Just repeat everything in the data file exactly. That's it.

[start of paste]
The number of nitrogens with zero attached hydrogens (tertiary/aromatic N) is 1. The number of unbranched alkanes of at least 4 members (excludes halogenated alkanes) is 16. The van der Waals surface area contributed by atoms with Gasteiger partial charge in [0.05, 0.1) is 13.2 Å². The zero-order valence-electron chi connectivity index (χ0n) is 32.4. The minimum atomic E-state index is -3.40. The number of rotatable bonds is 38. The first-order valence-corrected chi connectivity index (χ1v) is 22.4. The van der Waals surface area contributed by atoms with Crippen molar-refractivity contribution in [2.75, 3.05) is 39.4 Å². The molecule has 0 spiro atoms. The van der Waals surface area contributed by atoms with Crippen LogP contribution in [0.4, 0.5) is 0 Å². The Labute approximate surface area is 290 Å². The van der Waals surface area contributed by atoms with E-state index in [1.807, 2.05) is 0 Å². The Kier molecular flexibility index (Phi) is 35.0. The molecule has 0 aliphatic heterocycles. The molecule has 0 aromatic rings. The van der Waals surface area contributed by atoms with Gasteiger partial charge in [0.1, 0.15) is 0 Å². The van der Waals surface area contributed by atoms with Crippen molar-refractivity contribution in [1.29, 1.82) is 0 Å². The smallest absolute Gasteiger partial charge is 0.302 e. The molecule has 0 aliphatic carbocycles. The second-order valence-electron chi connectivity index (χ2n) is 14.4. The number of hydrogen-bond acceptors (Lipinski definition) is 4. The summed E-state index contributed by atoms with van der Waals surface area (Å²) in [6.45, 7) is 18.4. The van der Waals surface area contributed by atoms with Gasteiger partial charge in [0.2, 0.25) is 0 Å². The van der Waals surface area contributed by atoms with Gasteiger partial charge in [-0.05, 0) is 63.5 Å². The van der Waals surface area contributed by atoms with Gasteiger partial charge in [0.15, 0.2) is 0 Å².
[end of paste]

The number of nitrogens with zero attached hydrogens (tertiary/aromatic N) is 1. The number of unbranched alkanes of at least 4 members (excludes halogenated alkanes) is 16. The van der Waals surface area contributed by atoms with Gasteiger partial charge in [0.05, 0.1) is 13.2 Å². The zero-order valence-electron chi connectivity index (χ0n) is 32.4. The minimum atomic E-state index is -3.40. The number of rotatable bonds is 38. The first-order valence-corrected chi connectivity index (χ1v) is 22.4. The van der Waals surface area contributed by atoms with Crippen molar-refractivity contribution in [2.75, 3.05) is 39.4 Å². The molecule has 0 spiro atoms. The van der Waals surface area contributed by atoms with Crippen LogP contribution in [0.4, 0.5) is 0 Å². The Labute approximate surface area is 290 Å². The van der Waals surface area contributed by atoms with E-state index in [1.807, 2.05) is 0 Å². The Kier molecular flexibility index (Phi) is 35.0. The molecule has 0 aliphatic heterocycles. The molecule has 0 aromatic rings. The van der Waals surface area contributed by atoms with Gasteiger partial charge in [0.1, 0.15) is 0 Å². The van der Waals surface area contributed by atoms with Crippen molar-refractivity contribution in [1.29, 1.82) is 0 Å². The smallest absolute Gasteiger partial charge is 0.302 e. The molecule has 0 aliphatic carbocycles. The second-order valence-electron chi connectivity index (χ2n) is 14.4. The number of hydrogen-bond acceptors (Lipinski definition) is 4. The summed E-state index contributed by atoms with van der Waals surface area (Å²) in [6.45, 7) is 18.4. The van der Waals surface area contributed by atoms with Gasteiger partial charge in [0.2, 0.25) is 0 Å². The van der Waals surface area contributed by atoms with Gasteiger partial charge in [-0.05, 0) is 63.5 Å². The van der Waals surface area contributed by atoms with Gasteiger partial charge in [0.15, 0.2) is 0 Å².